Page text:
Japan has acknowledged that passenger confidence in Boeing's new 787 Dreamliner jet is at stake after a series of incidents.
Japanese authorities said on Monday they would investigate fuel leaks on a 787 operated by Japan Airlines, and the US National Transportation Safety Board said later its agents would analyse the lithium-ion battery and burned wire bundles from a fire aboard another JAL 787 at Boston's Logan Airport last week.
The Dreamliner, the world's first mainly carbon-composite airliner, is billed as Boeing's most fuel-efficient jet and a potential game-changer for civil aircraft.
It was initially scheduled to enter service in May 2008, but production delays held up its commercial debut until late last year.
The sophisticated new plane suffered a series of mishaps last week – two fuel leaks, the battery fire, a wiring problem, brake computer glitch and cracked cockpit window – increasing scrutiny on a plane that has a list price of $207m.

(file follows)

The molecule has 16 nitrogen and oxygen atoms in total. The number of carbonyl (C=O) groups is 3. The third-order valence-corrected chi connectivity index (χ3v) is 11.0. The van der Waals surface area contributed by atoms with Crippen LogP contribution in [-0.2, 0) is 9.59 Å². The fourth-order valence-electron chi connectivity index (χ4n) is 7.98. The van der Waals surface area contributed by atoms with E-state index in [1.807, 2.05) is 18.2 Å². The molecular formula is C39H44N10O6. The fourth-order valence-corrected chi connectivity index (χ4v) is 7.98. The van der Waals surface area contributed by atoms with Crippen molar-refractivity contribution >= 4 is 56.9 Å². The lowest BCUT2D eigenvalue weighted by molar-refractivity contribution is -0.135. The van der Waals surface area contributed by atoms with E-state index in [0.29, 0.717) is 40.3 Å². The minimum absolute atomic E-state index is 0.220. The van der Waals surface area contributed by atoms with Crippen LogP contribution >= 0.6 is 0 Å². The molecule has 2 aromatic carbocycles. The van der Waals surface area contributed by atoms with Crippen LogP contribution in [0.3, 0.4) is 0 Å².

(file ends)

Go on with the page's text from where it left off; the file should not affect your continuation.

"Looking at this from the point of view of average citizens, having these sort of incidents occur seemingly day after day, one could become very uneasy," Akihiro Ota said.
He said there was no deadline for reporting the outcome of the investigation.
"We plan to look into the scale of these accidents and what the overall situation is. We will convey the message to those who operate (the plane) that it is absolutely necessary to be safe," Ota said.
While many of the 787's mishaps are considered routine for a new design entering service, the daily toll has heightened concerns about the aircraft's safety.
More than 800 of the planes have been ordered by airlines around the world.
Japan is the biggest market so far for the Dreamliner, with JAL and local rival All Nippon Airways flying 24 of the 50 Dreamliners delivered to date.
Separately, Fuji Heavy Industries said it had not been informed of any production changes for the Dreamliner in the wake of the model's recent issues.
The company is the sole supplier of the Dreamliner's wing box – where the plane's wings connect to the fuselage – from its plant in Nagoya, central Japan.
"At the moment, absolutely no," Fuji Heavy's deputy-president Jun Kondo said in response to a reporter's question about potential modifications to the aircraft.